The reviewer is correct: the title indeed implied causality, which is not supported by our analysis. We have modified the title following the reviewer’s comment. We have also added an Appendix in which we discuss potential ways in which causality could be studied as further research.

2) Please explain why Bayesian analysis was used to determine which of the variables in the dataset predict the Contributorship categories: to me the use of machine learning with boosting classification would seem more appropriate.

We have employed Bayesian Networks (BNs) to predict types of contributions, by using the existing dependence relationships within our multivariate dataset. We did not use the BN specifically to select among the predictor variables. However, the resulting network, which was obtained using a best-fitting criterion, as well as the bootstrap step, confirmed the joint influence of the predictor variables on the contributions. We emphasize that, unlike in the regression setting, where one can identify partial influence of each predictor, BNs model the joint influence of the predictor variables. We have now added the following sentences at the beginning of the “Bayesian network model for predicting contributorship” subsection:

“BN accounts not only for dependencies between the predictor variables and variables of interest, but also for dependencies between predictor variables. This characteristic, along with the forthright graphical representation makes BNs an attractive choice to model dependent multivariate data”.

We thank the reviewer for suggesting the boosting classification. To the best of our understanding, boosting encompasses algorithms which train a sequence of weak models to improve classification performance. The models can even be used with BNs (see, for example, Jing et al., 2008) to compensate for the goodness-of-fit focus of the learning algorithms with the prediction accuracy. Nonetheless, we have shown that our BN provides accurate classification in the cross-validation analysis. Furthermore, rather than predicting class labels, we were interested in obtaining prediction probabilities, which have been later used in our archetypal analysis.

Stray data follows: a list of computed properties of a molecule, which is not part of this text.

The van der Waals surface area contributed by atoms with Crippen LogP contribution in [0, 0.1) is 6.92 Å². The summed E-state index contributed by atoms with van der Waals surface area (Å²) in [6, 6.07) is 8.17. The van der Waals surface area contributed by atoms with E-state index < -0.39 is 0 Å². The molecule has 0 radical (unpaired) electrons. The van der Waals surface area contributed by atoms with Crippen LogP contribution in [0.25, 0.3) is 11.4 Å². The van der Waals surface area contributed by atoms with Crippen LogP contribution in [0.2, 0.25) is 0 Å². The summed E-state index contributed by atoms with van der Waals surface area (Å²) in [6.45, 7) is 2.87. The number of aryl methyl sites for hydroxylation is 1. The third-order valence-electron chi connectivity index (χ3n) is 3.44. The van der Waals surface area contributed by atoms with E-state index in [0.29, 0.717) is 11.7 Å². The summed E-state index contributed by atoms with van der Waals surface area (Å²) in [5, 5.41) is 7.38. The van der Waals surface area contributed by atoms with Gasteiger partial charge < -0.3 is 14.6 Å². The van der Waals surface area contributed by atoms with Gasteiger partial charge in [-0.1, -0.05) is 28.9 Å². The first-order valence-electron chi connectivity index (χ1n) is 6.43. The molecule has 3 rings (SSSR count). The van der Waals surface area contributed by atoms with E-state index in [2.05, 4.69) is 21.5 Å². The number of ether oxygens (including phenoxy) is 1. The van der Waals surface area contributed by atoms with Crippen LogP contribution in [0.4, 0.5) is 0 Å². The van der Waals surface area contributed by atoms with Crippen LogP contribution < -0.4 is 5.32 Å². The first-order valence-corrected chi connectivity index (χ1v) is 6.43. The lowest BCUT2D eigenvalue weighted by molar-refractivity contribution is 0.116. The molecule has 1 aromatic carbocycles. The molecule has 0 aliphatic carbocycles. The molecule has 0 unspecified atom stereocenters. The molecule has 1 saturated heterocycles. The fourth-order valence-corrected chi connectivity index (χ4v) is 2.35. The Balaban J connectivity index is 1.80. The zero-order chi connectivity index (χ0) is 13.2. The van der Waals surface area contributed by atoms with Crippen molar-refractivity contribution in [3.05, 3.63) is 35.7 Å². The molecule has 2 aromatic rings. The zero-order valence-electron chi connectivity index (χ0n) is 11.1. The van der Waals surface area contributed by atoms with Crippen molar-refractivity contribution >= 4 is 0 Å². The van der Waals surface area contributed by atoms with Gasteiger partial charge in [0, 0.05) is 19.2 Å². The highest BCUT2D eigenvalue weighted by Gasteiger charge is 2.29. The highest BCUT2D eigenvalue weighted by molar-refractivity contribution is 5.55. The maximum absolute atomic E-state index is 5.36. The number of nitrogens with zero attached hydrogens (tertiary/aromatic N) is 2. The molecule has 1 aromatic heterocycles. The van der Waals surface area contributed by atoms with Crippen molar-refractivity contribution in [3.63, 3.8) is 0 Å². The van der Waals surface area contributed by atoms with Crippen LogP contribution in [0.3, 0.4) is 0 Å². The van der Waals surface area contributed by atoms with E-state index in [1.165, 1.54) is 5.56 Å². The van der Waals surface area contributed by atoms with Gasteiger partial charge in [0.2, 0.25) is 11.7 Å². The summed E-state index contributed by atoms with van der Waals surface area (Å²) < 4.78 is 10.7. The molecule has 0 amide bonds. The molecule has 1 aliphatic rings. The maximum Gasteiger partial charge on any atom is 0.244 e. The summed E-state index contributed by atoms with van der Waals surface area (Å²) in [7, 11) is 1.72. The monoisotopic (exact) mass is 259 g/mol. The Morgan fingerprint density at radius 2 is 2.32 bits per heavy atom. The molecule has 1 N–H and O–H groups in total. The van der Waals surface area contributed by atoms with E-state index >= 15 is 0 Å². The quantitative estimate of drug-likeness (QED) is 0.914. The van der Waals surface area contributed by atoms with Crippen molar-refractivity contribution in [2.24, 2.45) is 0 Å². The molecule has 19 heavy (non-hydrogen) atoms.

We have considered 50 bootstrap samples to investigate the robustness of the BN structure obtained. The choice of 50 bootstrap samples is partly due to the computational burden this procedure implies. We have also added at the end of the second paragraph of the “Methods and Materials” section two sentences indicating the machine on which the analyses were conducted and the approximate required computational time. We mention that learning the BN’s structure and the bootstrap procedure were the most time intensive parts of our analyses.

Also, please explain how various of the criteria used in the analysis were chosen (eg, the definitions of career stage, the number of iterations used in the Bayesian analysis, the ICMJE criteria included in the analysis).